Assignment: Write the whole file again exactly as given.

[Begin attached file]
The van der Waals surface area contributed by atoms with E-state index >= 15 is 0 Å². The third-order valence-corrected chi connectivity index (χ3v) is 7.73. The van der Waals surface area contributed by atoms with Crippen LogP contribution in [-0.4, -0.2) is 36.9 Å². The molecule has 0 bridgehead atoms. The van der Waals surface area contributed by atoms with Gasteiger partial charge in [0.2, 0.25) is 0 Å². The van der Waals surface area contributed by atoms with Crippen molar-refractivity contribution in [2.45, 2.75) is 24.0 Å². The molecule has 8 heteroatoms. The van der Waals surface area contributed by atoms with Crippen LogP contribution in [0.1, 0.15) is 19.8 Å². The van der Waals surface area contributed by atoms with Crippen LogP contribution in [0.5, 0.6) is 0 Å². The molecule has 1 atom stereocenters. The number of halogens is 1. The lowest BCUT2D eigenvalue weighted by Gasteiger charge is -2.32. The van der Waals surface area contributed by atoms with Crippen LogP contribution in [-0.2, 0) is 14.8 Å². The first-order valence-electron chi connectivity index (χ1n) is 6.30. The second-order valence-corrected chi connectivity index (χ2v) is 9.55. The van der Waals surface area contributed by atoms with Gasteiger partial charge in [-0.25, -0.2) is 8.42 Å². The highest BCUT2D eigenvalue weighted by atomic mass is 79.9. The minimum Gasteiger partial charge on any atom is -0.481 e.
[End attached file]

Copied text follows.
The van der Waals surface area contributed by atoms with E-state index >= 15 is 0 Å². The third-order valence-corrected chi connectivity index (χ3v) is 7.73. The van der Waals surface area contributed by atoms with Crippen LogP contribution in [-0.4, -0.2) is 36.9 Å². The molecule has 0 bridgehead atoms. The van der Waals surface area contributed by atoms with Gasteiger partial charge in [0.2, 0.25) is 0 Å². The van der Waals surface area contributed by atoms with Crippen molar-refractivity contribution in [2.45, 2.75) is 24.0 Å². The molecule has 8 heteroatoms. The van der Waals surface area contributed by atoms with Crippen LogP contribution in [0.1, 0.15) is 19.8 Å². The van der Waals surface area contributed by atoms with Crippen LogP contribution in [0.5, 0.6) is 0 Å². The molecule has 1 atom stereocenters. The number of halogens is 1. The lowest BCUT2D eigenvalue weighted by Gasteiger charge is -2.32. The van der Waals surface area contributed by atoms with Crippen LogP contribution in [-0.2, 0) is 14.8 Å². The first-order valence-electron chi connectivity index (χ1n) is 6.30. The second-order valence-corrected chi connectivity index (χ2v) is 9.55. The van der Waals surface area contributed by atoms with Gasteiger partial charge in [-0.25, -0.2) is 8.42 Å². The highest BCUT2D eigenvalue weighted by atomic mass is 79.9. The minimum Gasteiger partial charge on any atom is -0.481 e.